A CENTURY OF BROADWAY ALLOTMENTS

BEGINNINGS

1916

  • Lady Wantage leased 3 acres to Didcot Parish Council for allotment use

  • Dennis Napper gave up his lease on the part on which the recreation ground was then created

1925

  • DPC leased the rest of White Piece to provide allotments for holders displaced from the Vauxhall Road allotments by the Army

1933

  • DPC bought the whole of White Piece at ~60% of market price from Queen’s College and Mr Napper.

 

 

FIRST THREAT

Over the next 2 years various development options (including one for the whole site)

were proposed by councillors to create a shopping centre and pay off the loan for the

purchase of White Piece.

 

1933

  • The Ratepayers Association suggested that a new Post Office be built on the site

1934?

  • The process for ministerial approval for leasing a strip to a depth of 100ft for a 25-30 year tem for building purposes was initiated

  • A ministry (MAFF) inspector concluded that the land should be kept for allotment use since the vendors sold it cheaply on that understanding.

 

The main protagonists lost their seats at the next local elections.

 

 

WAR AND SUBSEQUENT CONTRACTION

WW2  Allotments were a vital source of un-rationed food and but pilfering was a

problem.  Children did much of the work on allotments.

 

1941

  • Didcot Allotment Association was inaugurated

1960s

  • Manor Junior School (formally opened in1965) and playing field were established on the North end of the site

1970s

  • Land on the East side of the footpath was reallocated to make way for the new Civic Hall and allotment holders were transferred to plots on the present site.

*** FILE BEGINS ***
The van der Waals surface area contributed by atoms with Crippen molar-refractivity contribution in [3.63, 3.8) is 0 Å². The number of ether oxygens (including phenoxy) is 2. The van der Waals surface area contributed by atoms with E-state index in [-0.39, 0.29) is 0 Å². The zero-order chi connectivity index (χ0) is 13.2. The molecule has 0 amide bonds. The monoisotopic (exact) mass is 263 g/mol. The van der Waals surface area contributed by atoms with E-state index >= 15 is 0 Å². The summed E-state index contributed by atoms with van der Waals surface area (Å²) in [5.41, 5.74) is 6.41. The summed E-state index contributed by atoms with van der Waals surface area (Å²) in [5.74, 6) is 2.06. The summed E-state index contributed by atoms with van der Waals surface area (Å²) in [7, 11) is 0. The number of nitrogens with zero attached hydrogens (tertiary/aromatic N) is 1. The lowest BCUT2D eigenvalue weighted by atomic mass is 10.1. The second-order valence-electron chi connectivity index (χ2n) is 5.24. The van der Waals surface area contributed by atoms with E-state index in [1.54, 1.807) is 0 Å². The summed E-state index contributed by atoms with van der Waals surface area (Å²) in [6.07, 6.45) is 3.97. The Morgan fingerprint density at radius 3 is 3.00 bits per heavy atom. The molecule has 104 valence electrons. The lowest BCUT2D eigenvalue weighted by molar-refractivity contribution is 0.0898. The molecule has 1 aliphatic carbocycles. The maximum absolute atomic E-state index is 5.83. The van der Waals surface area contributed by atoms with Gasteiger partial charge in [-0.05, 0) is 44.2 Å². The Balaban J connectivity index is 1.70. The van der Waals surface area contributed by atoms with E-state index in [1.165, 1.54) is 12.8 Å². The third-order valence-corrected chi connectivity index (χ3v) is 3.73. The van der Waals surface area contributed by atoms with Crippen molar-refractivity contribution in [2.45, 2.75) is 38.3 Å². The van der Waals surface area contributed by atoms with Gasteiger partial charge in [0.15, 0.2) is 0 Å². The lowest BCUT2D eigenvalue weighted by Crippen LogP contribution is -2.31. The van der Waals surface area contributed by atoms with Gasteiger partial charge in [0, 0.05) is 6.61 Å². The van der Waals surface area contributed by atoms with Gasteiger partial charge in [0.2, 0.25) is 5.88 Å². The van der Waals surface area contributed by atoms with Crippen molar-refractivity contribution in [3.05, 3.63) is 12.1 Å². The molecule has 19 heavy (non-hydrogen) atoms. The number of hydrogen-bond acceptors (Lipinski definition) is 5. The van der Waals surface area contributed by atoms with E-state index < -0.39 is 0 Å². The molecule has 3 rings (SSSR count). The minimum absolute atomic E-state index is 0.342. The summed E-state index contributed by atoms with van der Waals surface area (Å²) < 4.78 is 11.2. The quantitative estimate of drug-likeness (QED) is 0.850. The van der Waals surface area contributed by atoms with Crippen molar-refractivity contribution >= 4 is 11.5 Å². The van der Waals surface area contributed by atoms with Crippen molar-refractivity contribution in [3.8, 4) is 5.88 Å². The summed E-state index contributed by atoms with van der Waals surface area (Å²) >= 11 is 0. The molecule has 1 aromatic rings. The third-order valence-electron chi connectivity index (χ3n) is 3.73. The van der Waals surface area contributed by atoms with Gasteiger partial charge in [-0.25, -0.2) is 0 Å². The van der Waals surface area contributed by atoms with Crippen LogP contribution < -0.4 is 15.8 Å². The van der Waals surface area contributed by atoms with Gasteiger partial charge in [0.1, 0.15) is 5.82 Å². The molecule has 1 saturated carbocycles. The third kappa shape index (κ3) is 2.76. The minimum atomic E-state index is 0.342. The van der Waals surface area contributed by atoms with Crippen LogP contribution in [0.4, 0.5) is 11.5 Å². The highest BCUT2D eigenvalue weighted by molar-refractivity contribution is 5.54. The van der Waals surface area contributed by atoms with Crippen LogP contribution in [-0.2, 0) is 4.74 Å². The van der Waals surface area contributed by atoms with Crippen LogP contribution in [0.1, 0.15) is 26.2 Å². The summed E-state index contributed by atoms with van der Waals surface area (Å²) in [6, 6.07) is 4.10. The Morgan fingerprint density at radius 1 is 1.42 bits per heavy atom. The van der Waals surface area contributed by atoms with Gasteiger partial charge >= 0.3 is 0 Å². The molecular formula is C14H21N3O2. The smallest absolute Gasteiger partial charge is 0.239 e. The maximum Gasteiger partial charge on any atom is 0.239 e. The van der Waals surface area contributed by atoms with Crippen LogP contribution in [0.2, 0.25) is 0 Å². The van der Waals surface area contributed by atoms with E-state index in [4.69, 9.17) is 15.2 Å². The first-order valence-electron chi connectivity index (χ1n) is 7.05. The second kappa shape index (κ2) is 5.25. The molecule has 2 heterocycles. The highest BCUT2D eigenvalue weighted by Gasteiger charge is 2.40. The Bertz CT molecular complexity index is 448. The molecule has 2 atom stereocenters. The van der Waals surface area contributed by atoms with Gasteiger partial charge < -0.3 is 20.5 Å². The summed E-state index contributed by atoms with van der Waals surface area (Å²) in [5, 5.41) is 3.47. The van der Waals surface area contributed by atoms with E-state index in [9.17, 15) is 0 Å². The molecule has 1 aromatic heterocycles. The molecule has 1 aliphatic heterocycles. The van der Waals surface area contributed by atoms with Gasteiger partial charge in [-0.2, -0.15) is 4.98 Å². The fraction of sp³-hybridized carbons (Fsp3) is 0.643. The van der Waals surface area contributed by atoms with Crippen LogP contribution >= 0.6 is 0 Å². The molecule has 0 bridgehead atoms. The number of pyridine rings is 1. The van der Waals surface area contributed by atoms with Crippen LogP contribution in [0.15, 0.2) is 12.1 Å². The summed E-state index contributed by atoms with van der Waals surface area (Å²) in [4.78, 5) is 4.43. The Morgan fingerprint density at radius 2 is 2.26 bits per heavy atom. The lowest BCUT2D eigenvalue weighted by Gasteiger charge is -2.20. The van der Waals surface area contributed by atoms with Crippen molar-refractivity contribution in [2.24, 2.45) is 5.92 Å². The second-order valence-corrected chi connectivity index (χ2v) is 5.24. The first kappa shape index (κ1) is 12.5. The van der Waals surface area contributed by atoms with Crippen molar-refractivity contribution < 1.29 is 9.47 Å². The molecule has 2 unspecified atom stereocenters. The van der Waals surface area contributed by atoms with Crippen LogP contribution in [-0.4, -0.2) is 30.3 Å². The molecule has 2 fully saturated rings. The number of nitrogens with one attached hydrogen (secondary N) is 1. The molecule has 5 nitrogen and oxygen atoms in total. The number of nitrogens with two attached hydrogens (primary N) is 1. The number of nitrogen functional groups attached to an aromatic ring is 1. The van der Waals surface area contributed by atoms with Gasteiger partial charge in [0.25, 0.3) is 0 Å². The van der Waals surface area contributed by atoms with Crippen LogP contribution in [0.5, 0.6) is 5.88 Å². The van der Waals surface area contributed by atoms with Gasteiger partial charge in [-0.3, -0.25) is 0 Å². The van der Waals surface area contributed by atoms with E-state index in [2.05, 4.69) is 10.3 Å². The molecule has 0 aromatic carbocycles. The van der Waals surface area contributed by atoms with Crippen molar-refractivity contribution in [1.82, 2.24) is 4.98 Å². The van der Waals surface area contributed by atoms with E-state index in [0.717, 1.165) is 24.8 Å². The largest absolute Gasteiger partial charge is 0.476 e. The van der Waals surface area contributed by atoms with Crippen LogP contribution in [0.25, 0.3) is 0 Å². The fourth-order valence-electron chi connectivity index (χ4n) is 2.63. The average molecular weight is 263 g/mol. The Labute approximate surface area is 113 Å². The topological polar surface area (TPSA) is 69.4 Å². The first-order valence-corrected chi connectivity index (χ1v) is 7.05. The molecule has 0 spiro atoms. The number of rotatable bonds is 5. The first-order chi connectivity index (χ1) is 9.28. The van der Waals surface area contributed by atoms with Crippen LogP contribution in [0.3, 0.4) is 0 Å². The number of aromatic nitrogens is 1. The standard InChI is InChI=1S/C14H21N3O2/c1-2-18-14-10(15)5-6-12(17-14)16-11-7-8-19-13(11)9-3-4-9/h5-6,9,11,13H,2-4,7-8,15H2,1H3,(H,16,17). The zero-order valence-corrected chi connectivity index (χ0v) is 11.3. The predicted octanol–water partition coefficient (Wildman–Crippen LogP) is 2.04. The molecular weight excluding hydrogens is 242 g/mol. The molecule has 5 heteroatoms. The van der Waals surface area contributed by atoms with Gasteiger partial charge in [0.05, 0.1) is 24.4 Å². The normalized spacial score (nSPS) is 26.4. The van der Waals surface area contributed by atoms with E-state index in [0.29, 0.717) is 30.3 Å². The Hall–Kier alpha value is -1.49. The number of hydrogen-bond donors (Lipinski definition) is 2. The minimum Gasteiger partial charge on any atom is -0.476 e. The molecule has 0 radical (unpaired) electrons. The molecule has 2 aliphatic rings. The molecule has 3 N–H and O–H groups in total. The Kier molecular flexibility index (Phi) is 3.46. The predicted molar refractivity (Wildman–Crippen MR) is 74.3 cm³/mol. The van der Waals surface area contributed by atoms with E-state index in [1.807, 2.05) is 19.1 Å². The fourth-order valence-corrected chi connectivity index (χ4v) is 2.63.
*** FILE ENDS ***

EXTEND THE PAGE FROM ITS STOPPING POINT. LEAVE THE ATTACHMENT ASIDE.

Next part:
ANOTHER THREAT

1990

  • An initial motion proposed that any future extension or major improvement to the Civic Hall is dependent upon the commercial development of the Broadway allotment land and proposals for this would be considered

  • DTC subsequently modified this by replacing ‘is’ by ‘could be’.

  • In the wake of the resulting furore, the leader of the DTC majority group said that it would not be sold at that time unless a satisfactory offer was received.

1991

  • DTC expressed a wish that the designated use of the site in the new Didcot Local Plan be changed accordingly.

 

 

HISTORY REPEATS ITSELF

2015

  • The leader of the DTC majority group announced plans for an asset review with the aim of selling off land to pay off the loan for the Civic Hall extension and that Broadway would clearly be an attractive site for developers

  • An unsuccessful attempt was made to buy alternative land on Haddon Hill

  • Didcot Allotments Action Group was set up by allotment site representatives to coordinate opposition to the sale of allotment sites

2016

  • Didcot Allotment Society, affiliated to NAS, was set up to encourage the use of allotments and maintain opposition to any future sell off of in-town sites

  • The new leader of DTC stated that they had no immediate plans to sell allotment land but would have to consider attractive offers in the future.

 

 

SOURCES

  • Brian Lingham’s book ‘A Poor Struggling Little Town’

  • OS maps in Didcot Library

  • Minutes of Didcot Town Council meetings

  • Didcot & District Archaeological & History Society

  • Allotment holders with long memories

 

 

 

AF June 2016

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